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CHEYENNE, Wyo. (AP) â¿¿ U.S. senators from Wyoming and New Mexico said Tuesday they plan to roll out legislation this week to restore about $110 million in cuts to a federal minerals payment program that hit their states the hardest.
Wyoming, the nation's biggest coal-producing state, stands to lose more than $50 million this year, while New Mexico faces a loss of about $25 million. They top a list of 35 states that face mineral payment cuts this year.
Sen. Tom Udall, D-N.M., told Interior Secretary Sally Jewell at a hearing in Washington on Tuesday that the federal Mineral Leasing Act requires the federal government to split revenues from the sale of minerals on federal lands with the states. He said he regards the payments as state revenues that ought to be off limits from federal meddling.
"This revenue is vital to New Mexico, where it funds our public education system," Udall told Jewell. "New Mexico state leaders are very upset by the Department of Interior's Office of Natural Resources Revenue determination that these state revenues are subject to sequestration."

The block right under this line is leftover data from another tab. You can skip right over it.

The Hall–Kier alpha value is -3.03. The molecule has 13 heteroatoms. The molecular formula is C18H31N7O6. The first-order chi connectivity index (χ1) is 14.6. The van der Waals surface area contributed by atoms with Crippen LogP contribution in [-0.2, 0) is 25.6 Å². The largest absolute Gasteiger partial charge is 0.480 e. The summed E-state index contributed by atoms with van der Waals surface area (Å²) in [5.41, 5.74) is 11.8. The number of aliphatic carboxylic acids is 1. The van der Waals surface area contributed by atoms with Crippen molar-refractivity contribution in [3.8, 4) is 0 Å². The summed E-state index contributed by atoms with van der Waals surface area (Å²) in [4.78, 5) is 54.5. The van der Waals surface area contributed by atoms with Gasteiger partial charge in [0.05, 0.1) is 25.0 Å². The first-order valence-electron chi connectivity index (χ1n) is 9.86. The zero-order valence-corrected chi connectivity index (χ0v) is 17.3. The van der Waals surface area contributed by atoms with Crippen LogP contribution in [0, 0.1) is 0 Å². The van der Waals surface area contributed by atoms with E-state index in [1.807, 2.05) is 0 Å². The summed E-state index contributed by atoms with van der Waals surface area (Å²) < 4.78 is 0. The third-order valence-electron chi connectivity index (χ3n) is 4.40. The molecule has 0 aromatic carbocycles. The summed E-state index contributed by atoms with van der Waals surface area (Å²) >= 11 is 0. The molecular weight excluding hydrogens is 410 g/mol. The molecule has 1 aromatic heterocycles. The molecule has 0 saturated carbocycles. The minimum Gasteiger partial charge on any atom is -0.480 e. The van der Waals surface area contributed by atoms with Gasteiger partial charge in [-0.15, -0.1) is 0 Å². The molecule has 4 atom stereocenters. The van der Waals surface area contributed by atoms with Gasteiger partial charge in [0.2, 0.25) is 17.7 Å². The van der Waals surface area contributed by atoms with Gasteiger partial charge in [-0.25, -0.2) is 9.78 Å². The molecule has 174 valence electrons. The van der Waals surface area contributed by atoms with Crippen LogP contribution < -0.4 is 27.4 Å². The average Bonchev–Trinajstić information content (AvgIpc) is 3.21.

The federal government last year paid $2.1 billion to the states as their share of revenue from energy and mineral production on federal lands and offshore. Wyoming received nearly $1 billion.
The cuts this year trimmed about 5 percent from all the states' shares. Wyoming is losing at least $53 million this fiscal year, while New Mexico would lose $26 million.
Jewell responded to Udall that the cuts were the result of the federal law that required across-the-board budget cuts, not any particular decision by her agency.
"It affects all revenues and payments, so I'm unclear what kind of jurisdiction we would have over this," Jewell said.
Udall responded: "These are state revenues. What we're going to do in legislation is look to make sure you don't get your hands on them at all, so we don't get in this kind of situation. So that's where we are on that."